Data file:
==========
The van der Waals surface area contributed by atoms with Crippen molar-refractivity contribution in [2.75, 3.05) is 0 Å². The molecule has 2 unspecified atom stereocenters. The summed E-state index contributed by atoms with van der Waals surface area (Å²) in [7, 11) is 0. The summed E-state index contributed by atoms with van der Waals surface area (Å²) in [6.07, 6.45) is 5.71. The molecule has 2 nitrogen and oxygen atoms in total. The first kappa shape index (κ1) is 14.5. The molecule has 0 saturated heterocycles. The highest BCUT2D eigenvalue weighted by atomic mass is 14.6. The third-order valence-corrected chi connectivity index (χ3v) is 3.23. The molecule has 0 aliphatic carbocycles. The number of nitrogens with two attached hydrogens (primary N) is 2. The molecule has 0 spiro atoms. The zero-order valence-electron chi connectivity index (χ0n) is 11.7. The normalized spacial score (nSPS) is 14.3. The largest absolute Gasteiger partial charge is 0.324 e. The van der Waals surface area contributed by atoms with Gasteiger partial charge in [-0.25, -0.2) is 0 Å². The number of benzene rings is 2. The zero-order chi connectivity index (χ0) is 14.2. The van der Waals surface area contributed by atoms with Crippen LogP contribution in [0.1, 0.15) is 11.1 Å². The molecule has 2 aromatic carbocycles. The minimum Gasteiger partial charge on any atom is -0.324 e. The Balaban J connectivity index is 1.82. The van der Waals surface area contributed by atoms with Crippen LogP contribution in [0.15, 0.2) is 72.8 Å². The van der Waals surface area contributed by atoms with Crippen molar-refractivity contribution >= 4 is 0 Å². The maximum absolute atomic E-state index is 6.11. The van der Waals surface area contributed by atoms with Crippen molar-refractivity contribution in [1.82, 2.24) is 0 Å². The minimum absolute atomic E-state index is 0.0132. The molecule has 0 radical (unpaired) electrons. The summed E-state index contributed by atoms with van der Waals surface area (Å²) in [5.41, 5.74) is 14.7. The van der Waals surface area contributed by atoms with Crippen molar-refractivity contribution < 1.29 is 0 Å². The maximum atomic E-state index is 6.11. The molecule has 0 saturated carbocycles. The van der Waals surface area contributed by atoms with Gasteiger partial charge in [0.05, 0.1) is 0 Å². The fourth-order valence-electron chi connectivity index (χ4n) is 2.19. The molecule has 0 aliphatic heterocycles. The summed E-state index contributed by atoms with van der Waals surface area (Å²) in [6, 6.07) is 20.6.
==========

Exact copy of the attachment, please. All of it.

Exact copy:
The van der Waals surface area contributed by atoms with Crippen molar-refractivity contribution in [2.75, 3.05) is 0 Å². The molecule has 2 unspecified atom stereocenters. The summed E-state index contributed by atoms with van der Waals surface area (Å²) in [7, 11) is 0. The summed E-state index contributed by atoms with van der Waals surface area (Å²) in [6.07, 6.45) is 5.71. The molecule has 2 nitrogen and oxygen atoms in total. The first kappa shape index (κ1) is 14.5. The molecule has 0 saturated heterocycles. The highest BCUT2D eigenvalue weighted by atomic mass is 14.6. The third-order valence-corrected chi connectivity index (χ3v) is 3.23. The molecule has 0 aliphatic carbocycles. The number of nitrogens with two attached hydrogens (primary N) is 2. The molecule has 0 spiro atoms. The zero-order valence-electron chi connectivity index (χ0n) is 11.7. The normalized spacial score (nSPS) is 14.3. The largest absolute Gasteiger partial charge is 0.324 e. The van der Waals surface area contributed by atoms with Gasteiger partial charge in [-0.25, -0.2) is 0 Å². The number of benzene rings is 2. The zero-order chi connectivity index (χ0) is 14.2. The van der Waals surface area contributed by atoms with Crippen LogP contribution in [0.1, 0.15) is 11.1 Å². The molecule has 2 aromatic carbocycles. The minimum Gasteiger partial charge on any atom is -0.324 e. The Balaban J connectivity index is 1.82. The van der Waals surface area contributed by atoms with Crippen LogP contribution in [0.15, 0.2) is 72.8 Å². The van der Waals surface area contributed by atoms with Crippen molar-refractivity contribution >= 4 is 0 Å². The maximum absolute atomic E-state index is 6.11. The van der Waals surface area contributed by atoms with Crippen molar-refractivity contribution in [1.82, 2.24) is 0 Å². The minimum absolute atomic E-state index is 0.0132. The molecule has 0 radical (unpaired) electrons. The summed E-state index contributed by atoms with van der Waals surface area (Å²) in [5.41, 5.74) is 14.7. The van der Waals surface area contributed by atoms with Crippen molar-refractivity contribution < 1.29 is 0 Å². The maximum atomic E-state index is 6.11. The molecule has 0 saturated carbocycles. The van der Waals surface area contributed by atoms with Gasteiger partial charge in [0.05, 0.1) is 0 Å². The fourth-order valence-electron chi connectivity index (χ4n) is 2.19. The molecule has 0 aliphatic heterocycles. The summed E-state index contributed by atoms with van der Waals surface area (Å²) in [6, 6.07) is 20.6.